136 Chaitin, randomness, diophantine equations, and information.
137 An undecidable problem involving "large" and "small" sets.
138 Randomness and complexity.
139 I think a problem with Chaitin's approach is that the "shortest program" is dependent, in part, on the conscious programmer's ingenuity.
141 Mathematics and the mystery of harmony between mind and the physical world.
142 Adding new axioms changes everything in the original formal system.
142 The intellectual deception of formal mathematics.
143 Doubts about the "certainty" of formal mathematical results.
143 Mathematics is either inexact or it rests on a super-human foundation.
144 A case for the universe being the consequence of some formal system.
144 Formal mathematics and Logical Positivism - Goedel, Popper
146 I disagree with his assumption that consciousness can emerge from a string of symbols.
146 Barrow: "Formalism is found lacking in two crucial respects. It fails to account adequately for the relationship between mathematical symbols and the minds of mathematicians and it fails to explain the utility of mathematics in describing the workings of the physical world." I think I can explain both of those things.
147 Barrow: Kant: "The very act of understanding adds something to the nature of the reality and so creates a gap between the real world and the perceived world."
148 Imagination and simulation are crucial aspects or capabilities of consciousness.
153 Shannon's Theorem.
155 Models and modeling
160 Symmetries and conservation laws
160 Gauge Theories
161 Superstring theory rules out infinity.
162 Symmetry breaking
162 Two flavors of the argument from design
163 What guarantees the existence of incompressible sequences??
169 Julian Jaynes
181 Ramanujan and the number 1729.
185 Luitzen Brouwer - intuitionism and three-valued logic
185 Brouwer denied 'infinity'.
187 Three-valued logic and quantum uncertainty
187 Penrose and Hawking's singularity theorems
188 Bertrand Russell: "The point of philosophy is to start with something so simple as to seem not worth stating, and to end with something so paradoxical that no one will believe it."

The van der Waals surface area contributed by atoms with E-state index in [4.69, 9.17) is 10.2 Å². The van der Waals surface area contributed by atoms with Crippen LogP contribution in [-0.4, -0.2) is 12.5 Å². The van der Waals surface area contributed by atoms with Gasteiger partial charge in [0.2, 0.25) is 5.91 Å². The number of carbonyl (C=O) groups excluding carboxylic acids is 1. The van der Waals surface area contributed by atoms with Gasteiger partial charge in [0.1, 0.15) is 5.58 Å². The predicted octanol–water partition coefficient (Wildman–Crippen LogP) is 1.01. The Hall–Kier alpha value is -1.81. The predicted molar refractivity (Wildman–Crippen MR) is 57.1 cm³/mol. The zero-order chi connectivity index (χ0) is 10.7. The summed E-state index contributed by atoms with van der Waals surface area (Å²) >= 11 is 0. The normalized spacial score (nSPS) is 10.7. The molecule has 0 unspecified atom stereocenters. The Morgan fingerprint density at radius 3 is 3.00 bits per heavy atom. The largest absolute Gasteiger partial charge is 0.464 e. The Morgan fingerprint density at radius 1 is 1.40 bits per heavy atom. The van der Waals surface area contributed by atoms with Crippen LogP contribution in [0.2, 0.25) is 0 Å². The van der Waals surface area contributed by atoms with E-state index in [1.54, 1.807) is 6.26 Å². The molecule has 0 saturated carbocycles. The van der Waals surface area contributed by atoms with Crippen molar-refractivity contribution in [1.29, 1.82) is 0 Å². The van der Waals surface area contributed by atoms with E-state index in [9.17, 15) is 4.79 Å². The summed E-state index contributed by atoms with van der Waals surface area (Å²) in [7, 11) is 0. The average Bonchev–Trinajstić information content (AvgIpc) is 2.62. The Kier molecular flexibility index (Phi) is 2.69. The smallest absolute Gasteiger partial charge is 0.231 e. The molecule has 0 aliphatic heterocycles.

189 Hilbert's dismissal of the methods of Kronecker, Poincare, Brouwer, Russell, and Whitehead.
191 It seems that my views are most in line with Brouwer's.
195 Hermann Weyl defected to Brouwer's point of view.
196 Brouwer's intro to his philosophy is a lot like my Primordial Consciousness cosmology.
197 Brouwer: "Mathematics is nothing more, and nothing less, than the exact part of our thinking."
197 Bohr, split consciousness, quantum reality, and three-value logic
198 Kant's two categories of perception: spatial and temporal. This makes sense if you interpret the mind to be that of Primordial Consciousness rather than human. Euclidean geometry may still be correct if you consider extra dimensions in which to embed non-Euclidean manifolds.
199 Cantor vs. Kronecker; Hilbert vs. Brouwer
200 I think Kronecker was too extreme: he was right about infinity but negative numbers could be constructed in a finite number of steps.
200 Weierstrass' expression of his attitude toward Kronecker
200 Kronecker's four foundational precepts of primitive intuitionism. I think these provide a good and proper foundation.
202 Kronecker's opposition to Cantor's work
203 Catholic theologians took up Cantor's cause after his defeat by Kronecker.
204 E.T. Bell's book discredited
205 The paradox and the correspondence do not occur if you consider a sequence of steps of construction. At each successive step you do not have all squares in the top row. Why would you conclude you do in the infinite limit?
205 Galileo, like Feynman, suspected something fishy about infinities.
205 Cantor's definition of an infinite set. I say it is vacuous.
206 Gauss: prior to Cantor: "...the use of infinite magnitude as if it were something finished; such use is not admissible in mathematics."